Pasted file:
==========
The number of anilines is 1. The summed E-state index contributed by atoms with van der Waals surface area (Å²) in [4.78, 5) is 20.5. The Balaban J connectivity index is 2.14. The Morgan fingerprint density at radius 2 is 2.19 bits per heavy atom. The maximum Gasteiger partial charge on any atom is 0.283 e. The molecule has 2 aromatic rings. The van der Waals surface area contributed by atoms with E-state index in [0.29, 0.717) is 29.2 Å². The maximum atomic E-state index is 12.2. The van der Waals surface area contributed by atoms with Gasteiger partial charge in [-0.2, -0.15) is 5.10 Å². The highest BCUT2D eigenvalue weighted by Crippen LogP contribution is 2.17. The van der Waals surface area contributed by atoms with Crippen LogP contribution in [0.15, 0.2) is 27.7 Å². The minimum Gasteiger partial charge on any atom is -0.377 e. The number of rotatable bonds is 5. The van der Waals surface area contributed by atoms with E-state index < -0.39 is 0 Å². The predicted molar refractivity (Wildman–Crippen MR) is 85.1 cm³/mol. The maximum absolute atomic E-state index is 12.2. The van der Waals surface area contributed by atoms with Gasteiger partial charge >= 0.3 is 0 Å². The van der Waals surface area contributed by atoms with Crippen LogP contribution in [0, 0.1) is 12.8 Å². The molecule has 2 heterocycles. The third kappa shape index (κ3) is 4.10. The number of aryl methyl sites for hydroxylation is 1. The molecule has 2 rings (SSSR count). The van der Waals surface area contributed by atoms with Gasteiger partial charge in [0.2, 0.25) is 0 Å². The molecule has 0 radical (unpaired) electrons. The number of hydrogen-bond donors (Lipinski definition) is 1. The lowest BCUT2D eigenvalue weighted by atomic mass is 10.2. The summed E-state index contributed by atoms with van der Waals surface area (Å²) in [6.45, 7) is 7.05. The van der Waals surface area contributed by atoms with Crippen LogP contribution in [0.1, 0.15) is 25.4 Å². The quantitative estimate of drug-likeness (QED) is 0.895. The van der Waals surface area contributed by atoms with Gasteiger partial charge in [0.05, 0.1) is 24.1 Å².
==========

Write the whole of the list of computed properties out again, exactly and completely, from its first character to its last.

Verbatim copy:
The number of anilines is 1. The summed E-state index contributed by atoms with van der Waals surface area (Å²) in [4.78, 5) is 20.5. The Balaban J connectivity index is 2.14. The Morgan fingerprint density at radius 2 is 2.19 bits per heavy atom. The maximum Gasteiger partial charge on any atom is 0.283 e. The molecule has 2 aromatic rings. The van der Waals surface area contributed by atoms with E-state index in [0.29, 0.717) is 29.2 Å². The maximum atomic E-state index is 12.2. The van der Waals surface area contributed by atoms with Gasteiger partial charge in [-0.2, -0.15) is 5.10 Å². The highest BCUT2D eigenvalue weighted by Crippen LogP contribution is 2.17. The van der Waals surface area contributed by atoms with Crippen LogP contribution in [0.15, 0.2) is 27.7 Å². The minimum Gasteiger partial charge on any atom is -0.377 e. The number of rotatable bonds is 5. The van der Waals surface area contributed by atoms with E-state index < -0.39 is 0 Å². The predicted molar refractivity (Wildman–Crippen MR) is 85.1 cm³/mol. The maximum absolute atomic E-state index is 12.2. The van der Waals surface area contributed by atoms with Gasteiger partial charge >= 0.3 is 0 Å². The van der Waals surface area contributed by atoms with Crippen LogP contribution in [0, 0.1) is 12.8 Å². The molecule has 2 heterocycles. The third kappa shape index (κ3) is 4.10. The number of aryl methyl sites for hydroxylation is 1. The molecule has 2 rings (SSSR count). The van der Waals surface area contributed by atoms with Gasteiger partial charge in [0.2, 0.25) is 0 Å². The molecule has 0 radical (unpaired) electrons. The number of hydrogen-bond donors (Lipinski definition) is 1. The lowest BCUT2D eigenvalue weighted by atomic mass is 10.2. The summed E-state index contributed by atoms with van der Waals surface area (Å²) in [6.45, 7) is 7.05. The van der Waals surface area contributed by atoms with Crippen LogP contribution in [0.1, 0.15) is 25.4 Å². The quantitative estimate of drug-likeness (QED) is 0.895. The van der Waals surface area contributed by atoms with Gasteiger partial charge in [0.05, 0.1) is 24.1 Å².